We all need to remember that Illinois politicians control the number of ventilators as well as ICU beds in long term planning through a process called the ; any crisis to care for those who need these assets are the victims of the political corruption of Illinois, and Governor Prizker can do all of the finger pointing, but he needs to look in the mirror and start there.
New York was the first state to enact a Certificate of Need (CON) law in 1964; 26 states enacted CON laws throughout the following decade. Early CON programs typically regulated capital expenditures greater than $100,000, facilities expanding their bed capacity and facilities establishing or expanding health care services.
In 1972, several states adopted Section 1122 waivers, which provided federal funding to states regulating new health care services receiving Medicare and Medicaid dollars. Congress then passed the National Health Planning and Resources Development Act of 1974 bolstering federal funding for state and local health planning regulations. The federal law required states to adopt CON laws similar to the federal model resulting in all states, except Louisiana, maintaining some form of a CON program by 1982. This meant states had broad regulatory oversight of several facilities—including hospitals, nursing and intermediate care facilities and ambulatory surgery centers—as well as the expansion or development of a facility’s service capacity.
The federal mandate was repealed in 1987, along with the associated federal funding. Subsequently, several states repealed or modified their CON laws.
State Legislative Actions
In the past several years, many states have introduced or enacted legislation to change their CON program. Changes range from fully repealing an existing CON program to creating a new CON program. The following are state examples of legislative actions impacting CON programs:
35 states currently maintain some form of CON program. Puerto Rico, the US Virgin Islands and the District of Columbia also have CON programs. States retaining CON laws often regulate outpatient facilities and long-term care. This is largely due to an increase in free-standing, physician-owned facilities.
Indiana enacted legislation in 2018 establishing a certificate of need program, which the state initially repealed in 1999.
Nine states—Florida, Georgia, Maryland, Ohio, Rhode Island, Tennessee, Vermont, Virginia and Washington—enacted legislation in 2019 to modify CON regulations for certain health facilities and services.
Three states—Arizona, Minnesota and Wisconsin—do not officially operate a CON program, but they maintain several approval processes that function similarly to CON.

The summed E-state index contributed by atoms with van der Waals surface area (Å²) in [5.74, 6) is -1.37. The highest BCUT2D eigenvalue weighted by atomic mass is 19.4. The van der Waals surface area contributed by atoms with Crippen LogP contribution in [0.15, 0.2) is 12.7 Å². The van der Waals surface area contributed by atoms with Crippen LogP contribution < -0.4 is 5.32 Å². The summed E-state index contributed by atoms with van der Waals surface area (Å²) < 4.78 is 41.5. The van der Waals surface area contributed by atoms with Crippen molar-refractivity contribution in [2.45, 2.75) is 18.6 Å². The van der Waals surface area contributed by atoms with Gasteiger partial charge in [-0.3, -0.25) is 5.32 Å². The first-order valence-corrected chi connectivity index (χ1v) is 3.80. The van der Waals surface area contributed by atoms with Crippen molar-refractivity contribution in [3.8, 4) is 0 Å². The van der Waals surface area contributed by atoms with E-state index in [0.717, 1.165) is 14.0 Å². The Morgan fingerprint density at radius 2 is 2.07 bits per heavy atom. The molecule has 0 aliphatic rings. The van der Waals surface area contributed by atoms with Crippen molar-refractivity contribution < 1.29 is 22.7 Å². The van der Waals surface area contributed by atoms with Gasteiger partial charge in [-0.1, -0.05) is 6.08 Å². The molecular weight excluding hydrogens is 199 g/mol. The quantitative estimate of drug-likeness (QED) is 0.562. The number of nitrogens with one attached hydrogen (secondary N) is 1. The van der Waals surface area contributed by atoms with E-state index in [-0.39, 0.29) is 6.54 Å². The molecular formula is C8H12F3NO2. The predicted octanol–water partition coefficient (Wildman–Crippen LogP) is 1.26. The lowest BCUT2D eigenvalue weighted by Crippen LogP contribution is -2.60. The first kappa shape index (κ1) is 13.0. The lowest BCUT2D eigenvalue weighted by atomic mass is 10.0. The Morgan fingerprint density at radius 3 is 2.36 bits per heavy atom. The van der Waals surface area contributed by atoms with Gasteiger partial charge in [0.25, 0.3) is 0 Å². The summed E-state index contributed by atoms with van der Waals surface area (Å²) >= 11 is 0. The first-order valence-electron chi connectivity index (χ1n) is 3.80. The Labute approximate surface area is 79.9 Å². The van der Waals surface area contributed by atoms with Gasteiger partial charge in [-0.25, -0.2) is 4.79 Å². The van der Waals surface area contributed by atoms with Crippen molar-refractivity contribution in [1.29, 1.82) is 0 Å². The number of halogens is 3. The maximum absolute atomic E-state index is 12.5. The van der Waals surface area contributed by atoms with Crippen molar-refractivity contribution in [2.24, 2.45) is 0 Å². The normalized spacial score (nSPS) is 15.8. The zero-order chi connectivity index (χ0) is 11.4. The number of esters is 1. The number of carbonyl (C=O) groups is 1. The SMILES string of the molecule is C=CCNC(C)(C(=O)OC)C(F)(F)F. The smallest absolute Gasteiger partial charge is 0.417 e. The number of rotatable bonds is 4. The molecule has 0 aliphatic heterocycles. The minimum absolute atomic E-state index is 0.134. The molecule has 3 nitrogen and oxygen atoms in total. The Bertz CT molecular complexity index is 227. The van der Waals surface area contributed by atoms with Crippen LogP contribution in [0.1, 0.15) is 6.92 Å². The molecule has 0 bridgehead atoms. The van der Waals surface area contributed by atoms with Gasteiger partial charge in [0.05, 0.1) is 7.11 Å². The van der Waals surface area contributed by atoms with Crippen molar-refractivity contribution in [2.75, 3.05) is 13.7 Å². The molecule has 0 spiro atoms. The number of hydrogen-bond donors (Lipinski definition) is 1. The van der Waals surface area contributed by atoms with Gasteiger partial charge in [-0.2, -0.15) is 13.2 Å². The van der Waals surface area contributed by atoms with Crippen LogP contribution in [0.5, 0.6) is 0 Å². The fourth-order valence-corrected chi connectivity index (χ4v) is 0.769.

12 states fully repealed their CON laws. New Hampshire was the most recent repeal, effective 2016.
As part of a CON program, some states may place certain health care facilities and facility beds on moratorium. This means a state planning agency will grant no CONs for certain facility capital expenditures. Moratorium regulations most often affect nursing facilities and other long-term care facilities.
Several states—including Arkansas, Florida, Georgia, Hawaii, Illinois and Virginia—have restrictions on the development or expansion of certain health care facilities and beds through a needs and utilization assessment process. While not an outright moratorium, a state planning agency may determine there is no need for additional health care facility beds or services in a particular county or district.
Now we need to remember how politics has controlled the delivery of health care in Illinois and now its haunts the care of our Illinois residents today.
Pamela Meyer Davis is a Hospital Administrator in capital letters. In 1988, she became the president and chief executive officer of Edward Hospital, in Naperville, Ill., near Chicago. She quickly built the sleepy institution into a regional health-care provider with cardiac services, a cancer center, a pediatric emergency department, residential care, and more. So in 2003 when she detected possible fraud in the Illinois Health Facilities Planning Board, she had no idea that she would add “undercover spy” to her résumé and help begin an investigation that eventually would lead to the arrest and indictment of former Illinois Gov. Rod Blagojevich.
The night before Davis was to appear before the planning board to ask for approval for a new medical office building, she received a call from P. Nicholas Hurtgen, a senior managing director of Bear Stearns in Chicago, who told her to pull the project from review because, “I supposedly needed their advice and help in terms of signed contracts before this project would be approved,” she said. She had heard this type of pitch before, so she ignored the phone call.
The next day, the planning board soundly rejected Davis’ proposal and did so with “disdain, anger, and inappropriate questioning,” she said. After the vote, a Kiferbaum Construction Corp. executive came over to Davis and stated they had “told me to pull the project and that I should now understand they were serious about the fact that I would never be approved unless I entered into a construction contract with them,” she said.
Davis recognized their tactics as blatant extortion. “My inner voice – my instincts – were screaming and shouting that this was not something I could engage in,” she said. So she called 411 and got the number for the FBI.